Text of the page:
The population - according to factfinder.census.gov - 9,150 residents by the 2013 estimate. Our predicted population according to the Comprehensive Plan for the Strategic Growth of Moncks Corner, was expected to exceed 10,000 by the year 2020. It's now 2014 and we have almost reached that number.
Has the increase of law enforcement funding matched the growth of our town? Will the appropriated funding meet the future growth of Moncks Corner? Is protection of our citizens and businesses a priority for our town officials?
I encourage everyone to get involved. Talk to your neighbors, contact Mayor William Peagler and town council members and see how your input can help them better meet the needs of everyone in our community.
The ongoing political campaign is a good time to get acquainted with an opportunity to right some of the corruption-causing aspects of recent Supreme Court decisions and place elections more completely in the hands of the people.
The Move to Amend campaign is about five years old. It would amend the Constitution to end corporate personhood.
Such a construct adds corporations to the number of legal residents as if they had the same qualities and entitlements as actual living humans.
It gives corporations the right to spend nearly limitless amounts of money to influence outcomes of elections.
This alters the basis of democracy intended to be responsive to real people eligible to vote. Our founders intended our nation to be a real representative republic that is as democratic as practicable.
The Move to Amend is also intended to prevent the notion that money is speech, giving billionaires the opportunity to use a small fraction of their wealth to significantly influence the outcome of elections. Permitting this to continue makes a travesty of the concept of equal opportunity in America.
The possibility of equal opportunity is the faith-like notion of our nation that makes it worthy of fighting to defend.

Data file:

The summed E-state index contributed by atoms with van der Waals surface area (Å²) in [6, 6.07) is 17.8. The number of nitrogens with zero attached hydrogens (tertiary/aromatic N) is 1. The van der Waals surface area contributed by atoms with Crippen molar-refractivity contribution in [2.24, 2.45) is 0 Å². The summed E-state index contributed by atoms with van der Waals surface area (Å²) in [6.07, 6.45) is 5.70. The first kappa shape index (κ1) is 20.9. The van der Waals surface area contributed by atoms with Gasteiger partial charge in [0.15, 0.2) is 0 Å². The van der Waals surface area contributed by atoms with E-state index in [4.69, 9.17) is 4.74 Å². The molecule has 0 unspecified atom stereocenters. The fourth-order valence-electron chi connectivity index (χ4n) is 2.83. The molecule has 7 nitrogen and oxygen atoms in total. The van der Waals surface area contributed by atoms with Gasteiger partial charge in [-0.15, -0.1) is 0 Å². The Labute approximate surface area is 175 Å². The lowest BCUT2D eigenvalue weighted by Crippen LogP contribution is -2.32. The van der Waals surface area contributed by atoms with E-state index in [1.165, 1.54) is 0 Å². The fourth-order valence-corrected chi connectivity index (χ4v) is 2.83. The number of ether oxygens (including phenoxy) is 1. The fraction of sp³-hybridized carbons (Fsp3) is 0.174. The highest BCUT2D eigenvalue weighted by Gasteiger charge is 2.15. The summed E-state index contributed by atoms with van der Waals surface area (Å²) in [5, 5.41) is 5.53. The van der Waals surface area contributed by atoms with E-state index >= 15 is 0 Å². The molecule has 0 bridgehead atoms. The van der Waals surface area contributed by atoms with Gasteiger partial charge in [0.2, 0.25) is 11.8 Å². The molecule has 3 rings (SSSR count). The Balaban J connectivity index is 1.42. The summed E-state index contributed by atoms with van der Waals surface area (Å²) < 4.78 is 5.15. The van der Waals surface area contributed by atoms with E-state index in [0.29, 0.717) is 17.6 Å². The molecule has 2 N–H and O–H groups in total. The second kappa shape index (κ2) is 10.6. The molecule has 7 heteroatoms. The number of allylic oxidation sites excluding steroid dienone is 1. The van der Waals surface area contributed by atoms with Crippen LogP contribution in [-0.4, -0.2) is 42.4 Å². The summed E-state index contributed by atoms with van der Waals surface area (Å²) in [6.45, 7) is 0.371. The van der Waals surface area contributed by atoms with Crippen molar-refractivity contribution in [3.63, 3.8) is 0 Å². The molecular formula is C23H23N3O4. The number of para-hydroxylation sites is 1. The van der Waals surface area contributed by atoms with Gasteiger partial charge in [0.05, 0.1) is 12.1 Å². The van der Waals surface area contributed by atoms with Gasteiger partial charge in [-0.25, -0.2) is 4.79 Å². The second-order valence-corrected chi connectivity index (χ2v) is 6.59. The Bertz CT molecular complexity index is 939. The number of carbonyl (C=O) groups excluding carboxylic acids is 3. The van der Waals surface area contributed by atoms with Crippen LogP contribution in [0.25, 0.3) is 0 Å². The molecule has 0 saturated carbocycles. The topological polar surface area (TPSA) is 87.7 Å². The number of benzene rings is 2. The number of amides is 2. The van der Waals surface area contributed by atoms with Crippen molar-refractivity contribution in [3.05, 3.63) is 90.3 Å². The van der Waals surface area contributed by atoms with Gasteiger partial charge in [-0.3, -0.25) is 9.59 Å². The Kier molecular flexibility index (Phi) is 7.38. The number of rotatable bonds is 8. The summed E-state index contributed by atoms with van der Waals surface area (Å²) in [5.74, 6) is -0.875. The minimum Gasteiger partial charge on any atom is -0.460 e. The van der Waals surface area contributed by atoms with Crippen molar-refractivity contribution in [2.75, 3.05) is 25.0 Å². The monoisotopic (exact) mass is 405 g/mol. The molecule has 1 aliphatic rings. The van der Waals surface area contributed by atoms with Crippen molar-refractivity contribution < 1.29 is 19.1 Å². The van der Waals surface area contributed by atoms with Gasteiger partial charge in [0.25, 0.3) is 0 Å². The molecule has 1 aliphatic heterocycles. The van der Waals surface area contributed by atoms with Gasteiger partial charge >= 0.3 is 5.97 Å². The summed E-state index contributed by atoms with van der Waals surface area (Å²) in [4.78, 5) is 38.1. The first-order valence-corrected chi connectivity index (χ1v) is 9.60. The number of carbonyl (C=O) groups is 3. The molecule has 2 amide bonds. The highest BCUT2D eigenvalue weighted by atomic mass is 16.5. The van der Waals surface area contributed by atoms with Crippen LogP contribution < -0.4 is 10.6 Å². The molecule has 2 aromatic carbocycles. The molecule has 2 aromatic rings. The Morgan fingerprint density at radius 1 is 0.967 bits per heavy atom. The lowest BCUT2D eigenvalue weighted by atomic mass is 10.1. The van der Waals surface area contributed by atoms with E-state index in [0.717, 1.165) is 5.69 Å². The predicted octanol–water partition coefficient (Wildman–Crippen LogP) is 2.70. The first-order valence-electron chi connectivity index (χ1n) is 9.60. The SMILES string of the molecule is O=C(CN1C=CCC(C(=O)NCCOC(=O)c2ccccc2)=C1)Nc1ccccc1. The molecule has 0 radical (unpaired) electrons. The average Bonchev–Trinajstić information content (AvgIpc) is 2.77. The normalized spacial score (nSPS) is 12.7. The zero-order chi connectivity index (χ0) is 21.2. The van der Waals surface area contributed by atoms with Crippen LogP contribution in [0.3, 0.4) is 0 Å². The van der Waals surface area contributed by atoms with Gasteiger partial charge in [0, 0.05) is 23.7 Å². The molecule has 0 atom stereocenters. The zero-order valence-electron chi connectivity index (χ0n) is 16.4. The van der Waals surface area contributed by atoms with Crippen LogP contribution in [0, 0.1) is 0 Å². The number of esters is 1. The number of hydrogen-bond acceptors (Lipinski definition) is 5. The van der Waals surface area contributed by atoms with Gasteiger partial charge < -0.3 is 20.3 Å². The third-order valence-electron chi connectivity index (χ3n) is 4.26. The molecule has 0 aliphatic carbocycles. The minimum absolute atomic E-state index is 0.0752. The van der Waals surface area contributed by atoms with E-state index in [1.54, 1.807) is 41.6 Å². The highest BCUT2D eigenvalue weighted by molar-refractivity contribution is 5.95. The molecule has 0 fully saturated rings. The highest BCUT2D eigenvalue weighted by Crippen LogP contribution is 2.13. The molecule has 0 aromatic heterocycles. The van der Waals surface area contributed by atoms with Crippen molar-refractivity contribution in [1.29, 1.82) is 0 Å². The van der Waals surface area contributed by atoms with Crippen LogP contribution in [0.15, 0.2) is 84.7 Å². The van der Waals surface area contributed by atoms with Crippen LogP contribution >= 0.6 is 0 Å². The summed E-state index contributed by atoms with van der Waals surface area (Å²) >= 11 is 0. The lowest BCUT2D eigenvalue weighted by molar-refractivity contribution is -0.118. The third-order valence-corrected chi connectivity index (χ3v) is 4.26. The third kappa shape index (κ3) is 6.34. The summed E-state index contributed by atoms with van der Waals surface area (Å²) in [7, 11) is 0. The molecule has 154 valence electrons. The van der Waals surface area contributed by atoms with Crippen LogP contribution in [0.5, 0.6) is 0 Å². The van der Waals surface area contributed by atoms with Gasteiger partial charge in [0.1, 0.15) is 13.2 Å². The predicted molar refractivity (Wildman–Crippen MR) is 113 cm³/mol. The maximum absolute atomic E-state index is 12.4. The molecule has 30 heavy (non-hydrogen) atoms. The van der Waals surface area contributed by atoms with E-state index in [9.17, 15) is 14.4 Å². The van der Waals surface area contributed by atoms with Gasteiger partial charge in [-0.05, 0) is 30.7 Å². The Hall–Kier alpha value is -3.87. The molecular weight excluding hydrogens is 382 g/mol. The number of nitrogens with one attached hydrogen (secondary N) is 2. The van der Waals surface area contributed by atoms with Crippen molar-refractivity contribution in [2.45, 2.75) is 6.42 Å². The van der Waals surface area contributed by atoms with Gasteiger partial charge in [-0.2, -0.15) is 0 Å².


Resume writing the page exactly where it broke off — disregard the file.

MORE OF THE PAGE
To learn more about the organization and its success to date, contact firstname.lastname@example.org.
P. Coker Stogner
W. 9th North Street
Re your Aug. 24 Arts & Travel front page and to the point, the proposed Clemson Architecture Center pictured on the cover. It is one of the ugliest proposed buildings I have ever seen. And just the idea that from the picture, it is next to a more typical classical building design, makes it even more unpleasant.
Kudos to Nancy Muller for her Aug. 19 letter titled "Save CRDA from counties' myopia." She said what should be obvious to the three county governments concerning the Charleston Regional Development Alliance.
If tweaking needs to be done, do it, but cooperation beats self-promotional effort every time. To paraphrase a famous "wag":
"It's about jobs, stupid."
Bishop Gadsden Way
Charleston has evolved over the last decade into a major food destination.
With seven new restaurants opening this fall that trend continues, or is the better word "accelerates"?
By employing Hanna Raskin as your food reviewer/editor, you provide an important service to your readers. She is a remarkable critic.
Her advice, both favorable and not so favorable, shines a light on the food possibilities in the "Foody City."
Ms. Raskin has become a must read in The Post and Courier. Luring her to Charleston constitutes a major accomplishment.